Several guided excursions are available to get you out of Muscat with hikes through the sections of the Hajar Mountains which surround the city on three sides. Since the mountains are rocky and uninhabited you must take a supply of water and keep a hat on your head while hiking. It may be a bit exhausting, but when you reach the peaks you will get breathtaking views over Muscat, both old and new, and its buildings, streets, and minarets, and of course the sea.
Bahla Fort in Ad Dakhiliya, Oman
Bahla is one of most unique and mysterious places in Oman. It is an historic oasis town located in the desert 200km from Muscat. Once the capital of Oman, Bahla is now under the protection of UNESCO. You can go there by bus or by renting a car. The town is surrounded by a 12km wall which is part of the Bahla fort, which dates from the 13th century. Many of the old, flat-roofed buildings and the old well date from the 17th century, when Oman was governed by the Al Yaruba dynasty. By walking around and observing the daily life of Bahla and the clothing of the local people who live there, you can catch a glimpse into past of this country. You will find many handicrafts and the pottery products which make this old town famous. In the past, the town was famous for black magic, which predated Islam. The old stories have been preserved to the present day, and many people still regard Bahla with a degree of fear. Try to find older people and a good translator and listen to some stories about ghosts, people who were turned into animals, fortune telling, and people who have vanished or who have been possessed by demons.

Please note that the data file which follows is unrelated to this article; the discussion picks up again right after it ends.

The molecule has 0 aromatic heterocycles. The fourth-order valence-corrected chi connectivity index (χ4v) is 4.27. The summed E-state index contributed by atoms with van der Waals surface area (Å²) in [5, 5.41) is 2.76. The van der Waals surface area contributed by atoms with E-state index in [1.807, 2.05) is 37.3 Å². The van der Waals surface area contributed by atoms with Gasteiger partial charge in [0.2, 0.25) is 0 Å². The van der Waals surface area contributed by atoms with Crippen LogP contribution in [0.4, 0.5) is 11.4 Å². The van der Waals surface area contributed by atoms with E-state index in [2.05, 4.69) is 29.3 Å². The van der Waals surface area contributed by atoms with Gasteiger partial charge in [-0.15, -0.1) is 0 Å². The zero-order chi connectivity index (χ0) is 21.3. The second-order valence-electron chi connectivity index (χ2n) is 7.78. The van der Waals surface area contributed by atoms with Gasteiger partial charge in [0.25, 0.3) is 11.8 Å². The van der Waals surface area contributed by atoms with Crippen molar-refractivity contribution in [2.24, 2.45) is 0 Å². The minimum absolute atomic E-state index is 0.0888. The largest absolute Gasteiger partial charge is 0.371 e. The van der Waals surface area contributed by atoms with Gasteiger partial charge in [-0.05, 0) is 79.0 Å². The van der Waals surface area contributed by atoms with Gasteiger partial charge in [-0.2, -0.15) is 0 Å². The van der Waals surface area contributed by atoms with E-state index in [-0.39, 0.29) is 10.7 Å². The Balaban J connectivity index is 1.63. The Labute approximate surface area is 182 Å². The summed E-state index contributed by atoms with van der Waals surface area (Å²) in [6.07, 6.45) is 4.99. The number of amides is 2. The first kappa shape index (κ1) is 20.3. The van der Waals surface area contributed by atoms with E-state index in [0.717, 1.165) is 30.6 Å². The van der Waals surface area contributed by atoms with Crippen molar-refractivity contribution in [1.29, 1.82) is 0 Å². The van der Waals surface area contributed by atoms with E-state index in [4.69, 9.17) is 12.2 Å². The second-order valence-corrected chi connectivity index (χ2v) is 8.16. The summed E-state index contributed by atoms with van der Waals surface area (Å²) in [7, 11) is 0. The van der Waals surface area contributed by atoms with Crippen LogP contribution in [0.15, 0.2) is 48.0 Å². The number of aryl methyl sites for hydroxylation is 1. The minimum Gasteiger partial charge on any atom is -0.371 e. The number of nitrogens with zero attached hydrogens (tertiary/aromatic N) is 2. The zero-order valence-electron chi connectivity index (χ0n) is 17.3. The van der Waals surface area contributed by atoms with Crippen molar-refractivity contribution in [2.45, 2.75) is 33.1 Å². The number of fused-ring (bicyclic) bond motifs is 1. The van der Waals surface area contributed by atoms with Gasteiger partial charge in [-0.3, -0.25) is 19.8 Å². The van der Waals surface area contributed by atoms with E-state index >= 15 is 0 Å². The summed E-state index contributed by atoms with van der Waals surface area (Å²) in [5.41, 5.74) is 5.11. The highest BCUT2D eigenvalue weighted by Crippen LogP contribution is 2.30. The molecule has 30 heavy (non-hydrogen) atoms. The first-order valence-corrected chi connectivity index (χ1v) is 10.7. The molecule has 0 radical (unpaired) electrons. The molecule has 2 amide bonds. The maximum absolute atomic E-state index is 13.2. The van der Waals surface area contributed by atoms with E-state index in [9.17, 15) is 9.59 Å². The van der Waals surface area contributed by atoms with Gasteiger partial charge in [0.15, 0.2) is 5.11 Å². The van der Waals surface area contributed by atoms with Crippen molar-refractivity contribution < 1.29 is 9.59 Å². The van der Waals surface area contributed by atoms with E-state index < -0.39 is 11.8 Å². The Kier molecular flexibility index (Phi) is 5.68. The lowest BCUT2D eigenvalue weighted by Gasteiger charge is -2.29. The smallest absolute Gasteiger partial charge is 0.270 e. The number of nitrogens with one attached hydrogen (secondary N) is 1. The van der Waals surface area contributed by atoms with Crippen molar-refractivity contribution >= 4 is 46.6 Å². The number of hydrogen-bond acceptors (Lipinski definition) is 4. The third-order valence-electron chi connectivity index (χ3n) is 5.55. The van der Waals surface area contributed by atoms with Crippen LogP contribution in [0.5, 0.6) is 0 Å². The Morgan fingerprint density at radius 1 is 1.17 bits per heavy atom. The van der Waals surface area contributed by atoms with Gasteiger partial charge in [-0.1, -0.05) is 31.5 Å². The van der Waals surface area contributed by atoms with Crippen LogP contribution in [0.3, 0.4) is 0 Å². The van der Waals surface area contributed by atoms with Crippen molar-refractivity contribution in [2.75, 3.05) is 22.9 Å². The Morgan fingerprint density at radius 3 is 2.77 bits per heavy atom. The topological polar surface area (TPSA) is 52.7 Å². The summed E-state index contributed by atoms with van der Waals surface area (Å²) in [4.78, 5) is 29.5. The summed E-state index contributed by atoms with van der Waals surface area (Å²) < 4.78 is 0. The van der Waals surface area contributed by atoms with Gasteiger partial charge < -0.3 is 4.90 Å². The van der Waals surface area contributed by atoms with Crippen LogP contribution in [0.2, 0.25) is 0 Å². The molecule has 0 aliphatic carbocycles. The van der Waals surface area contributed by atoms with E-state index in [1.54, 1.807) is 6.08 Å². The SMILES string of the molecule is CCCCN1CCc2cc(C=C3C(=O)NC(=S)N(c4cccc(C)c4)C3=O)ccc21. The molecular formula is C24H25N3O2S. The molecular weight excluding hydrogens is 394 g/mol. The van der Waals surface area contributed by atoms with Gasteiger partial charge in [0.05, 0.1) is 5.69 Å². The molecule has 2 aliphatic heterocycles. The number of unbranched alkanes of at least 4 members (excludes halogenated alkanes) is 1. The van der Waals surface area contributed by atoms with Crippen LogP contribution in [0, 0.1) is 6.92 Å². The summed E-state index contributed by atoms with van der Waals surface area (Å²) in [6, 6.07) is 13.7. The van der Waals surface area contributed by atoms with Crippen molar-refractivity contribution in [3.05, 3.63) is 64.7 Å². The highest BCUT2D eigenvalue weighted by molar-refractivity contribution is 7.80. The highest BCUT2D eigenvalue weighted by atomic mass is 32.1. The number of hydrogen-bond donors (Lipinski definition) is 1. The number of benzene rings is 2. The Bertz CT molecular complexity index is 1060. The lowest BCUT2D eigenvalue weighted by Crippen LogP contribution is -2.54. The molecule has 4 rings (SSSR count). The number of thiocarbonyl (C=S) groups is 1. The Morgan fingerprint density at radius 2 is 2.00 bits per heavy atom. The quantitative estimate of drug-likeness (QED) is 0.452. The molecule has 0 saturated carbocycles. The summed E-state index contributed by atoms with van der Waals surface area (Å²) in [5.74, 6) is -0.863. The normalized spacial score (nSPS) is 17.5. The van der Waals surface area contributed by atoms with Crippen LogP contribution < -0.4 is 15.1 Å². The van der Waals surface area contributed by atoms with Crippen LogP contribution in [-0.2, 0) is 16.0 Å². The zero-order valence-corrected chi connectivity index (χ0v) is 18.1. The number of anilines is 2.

When you get hungry
Oman offers a rich cuisine, like most of the Arab countries, but it has unique take on the spices and herbs that we find in Arabic cooking. In addition to chicken and beef, lamb is frequently eaten in Oman. For lunch you can try kabsa, a dish made from rice, lamb, cinnamon, peppers, and lime. Sometimes, instead of lamb, goat and fish can be eaten as ingredients to kabsa. Barbequed lamb kebab is frequently eaten with a bun and vegetables. Shuwa is a distinctive regional dish, consisting of a whole goat that is roasted in a special oven. You should at least try the ribs. For dessert you can try the local version of halva, which is unique in that it is enriched with saffron and dried dates.
Nightlife in Muscat
Muscat at Night
Omani nightlife may not be as luxurious as what the visitor can find in Dubai and Bahrain, but nightlife in Muscat is still varied and lively. There are dozens of options for entertainment after dark. There are several dance clubs with Arabic or even foreign rock music. As unusual as it may sound, there are rock bars here in Muscat. You can walk through the old streets and enter shisha bars and enjoy fresh juices and shisha while watching exotic belly dancers. There is a special local variation of the saber dance where the girls who dance hold sabers with their arms, their teeth, or even on their bellies while they dance. Alcohol consummation here is limited but available and free at a few places such as the Irish Pub. You can also spend your evening overlooking the beach, sitting next to a swimming pool and enjoying a cocktail. You can also swim at night, the water will still be warm.